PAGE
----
Coinciding with this, it has been announced that the validity of the Californian Proposition 8, which banned same sex marriage, will be examined on March 5th.
In November, most of America rejoiced when Barack Obama was voted as the next president of the United States of America, but on the same night, the gay community was saddened when, in California, Proposition 8 was passed with a majority of 52 percent of the vote, a piece of legislation that banned same-sex marriage.
Statistics that published in subsequent days pointed to the unprecedented black-voter turn out as the main reason why Proposition 8 won through, and there were later reports of tensions between the black and gay communities during marches aimed at repealing the Proposition 8 ban.
In exit poll results released after the event, up to 70 percent of black voters were reported to have been in favor of the yes on same-sex marriage ban. However, reconsiderations of the data now point out that this figure was probably closer to around 58 percent. The study relied on Census information as well as election return statistics, and had some startling findings. Proposition 8 ‘Yes’ Voters: More Factors than Just Race A study as released by San Francisco’s Evelyn and Walter Hass Jr. Fund, and conducted by New York college researchers, found that there were a great many more factors to the vote than simply one factor such as race. These included party allegiance, political stand-point (left or right of centre), devoutness to a religion as well as age. These all outranked race as a deciding factor.
When these groups were accounted for, statistics demonstrated that, "support for Proposition 8 among African Americans and Latinos was not significantly different than other groups,” and the researchers were then able to draw some trends from this study that might be encouraging for gay rights groups.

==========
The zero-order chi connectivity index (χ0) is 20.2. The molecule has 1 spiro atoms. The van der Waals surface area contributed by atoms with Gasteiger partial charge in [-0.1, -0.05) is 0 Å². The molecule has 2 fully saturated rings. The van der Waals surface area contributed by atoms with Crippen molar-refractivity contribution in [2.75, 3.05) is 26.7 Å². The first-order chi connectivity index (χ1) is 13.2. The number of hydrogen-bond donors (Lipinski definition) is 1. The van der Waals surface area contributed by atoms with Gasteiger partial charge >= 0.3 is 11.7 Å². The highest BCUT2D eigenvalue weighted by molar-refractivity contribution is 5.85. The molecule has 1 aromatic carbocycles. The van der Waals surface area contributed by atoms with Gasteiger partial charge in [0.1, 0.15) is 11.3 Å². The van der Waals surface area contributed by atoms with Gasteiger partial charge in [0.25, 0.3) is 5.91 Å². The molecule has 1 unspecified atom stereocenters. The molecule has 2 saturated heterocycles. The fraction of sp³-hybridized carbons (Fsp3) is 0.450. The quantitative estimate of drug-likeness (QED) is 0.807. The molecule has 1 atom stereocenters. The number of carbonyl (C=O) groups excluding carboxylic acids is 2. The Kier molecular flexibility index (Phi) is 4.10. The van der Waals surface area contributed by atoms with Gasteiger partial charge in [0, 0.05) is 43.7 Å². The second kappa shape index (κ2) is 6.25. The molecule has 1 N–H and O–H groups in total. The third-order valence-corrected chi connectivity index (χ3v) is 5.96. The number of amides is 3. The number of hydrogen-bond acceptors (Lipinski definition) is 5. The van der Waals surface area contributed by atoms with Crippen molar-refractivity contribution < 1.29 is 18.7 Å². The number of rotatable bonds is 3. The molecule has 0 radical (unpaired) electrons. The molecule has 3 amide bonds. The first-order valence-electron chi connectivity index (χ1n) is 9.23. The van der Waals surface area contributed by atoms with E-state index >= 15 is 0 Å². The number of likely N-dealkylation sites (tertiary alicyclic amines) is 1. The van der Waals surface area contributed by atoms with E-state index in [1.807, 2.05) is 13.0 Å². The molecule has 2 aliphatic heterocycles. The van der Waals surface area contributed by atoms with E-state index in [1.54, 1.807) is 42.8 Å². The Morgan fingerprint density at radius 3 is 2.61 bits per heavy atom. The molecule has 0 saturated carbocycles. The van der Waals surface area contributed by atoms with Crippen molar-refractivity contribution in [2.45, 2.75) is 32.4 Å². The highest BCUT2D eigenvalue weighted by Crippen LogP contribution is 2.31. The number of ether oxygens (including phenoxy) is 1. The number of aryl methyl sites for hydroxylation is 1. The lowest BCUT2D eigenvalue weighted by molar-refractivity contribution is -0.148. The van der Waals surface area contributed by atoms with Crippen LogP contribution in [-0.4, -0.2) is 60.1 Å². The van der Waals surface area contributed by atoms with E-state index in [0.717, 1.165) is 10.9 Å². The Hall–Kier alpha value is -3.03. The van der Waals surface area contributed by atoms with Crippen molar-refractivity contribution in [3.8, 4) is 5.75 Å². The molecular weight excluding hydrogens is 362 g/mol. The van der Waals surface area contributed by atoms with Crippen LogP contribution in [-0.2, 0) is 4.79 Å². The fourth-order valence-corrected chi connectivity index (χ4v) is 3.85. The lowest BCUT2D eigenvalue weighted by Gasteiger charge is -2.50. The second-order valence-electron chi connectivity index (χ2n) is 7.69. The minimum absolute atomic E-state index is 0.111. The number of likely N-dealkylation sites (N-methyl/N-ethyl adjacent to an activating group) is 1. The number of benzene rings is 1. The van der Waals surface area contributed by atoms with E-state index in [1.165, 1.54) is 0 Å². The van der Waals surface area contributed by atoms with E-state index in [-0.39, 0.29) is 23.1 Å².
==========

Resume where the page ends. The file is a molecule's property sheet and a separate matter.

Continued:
But, as a bench mark, race, according to statistics, made up only a 6 percent factor of the overall result. What are the Implications of the Study into Proposition 8 Voting? The study found that age was a predominant factor when it came to which side of the debate a person fell, and that the younger the voters were, the more likely they were to vote in support of same-sex marriage, with the majority of those under 65 voting to maintain gay marriage.
Religious affiliation comprised one of the other greatest factors, with a 12 percent share in reasons why people voted Yes on Proposition 8.
Kenneth Sherrill, co-author of the report, illustrated the overwhelming message of these findings, saying, “It's not right to single out one group or another and say, 'Aha, you're responsible.' Opposition to our [gay community’s] rights isn't personal, it's ideological.”
In response to these findings, gay and lesbian groups are looking to the gay community as a whole to take up some of the blame, claiming that the campaign to save gay marriage wasn’t organized enough and warned that the gay community had, inadvertently, become too introverted.
“I think it's the difference between knowing of someone being gay and a relationship with someone being gay,” said Joane Garcia-Colson, a licensed attorney.
The research seems to point out that the only way people can decide they are in favor of something is to see the effects for themselves, but due to fear of homophobia, the gay community has segregated itself just enough that people–for example, those over 65–were forced to draw conclusions from other sources, rather than relying on what they saw and experienced for themselves.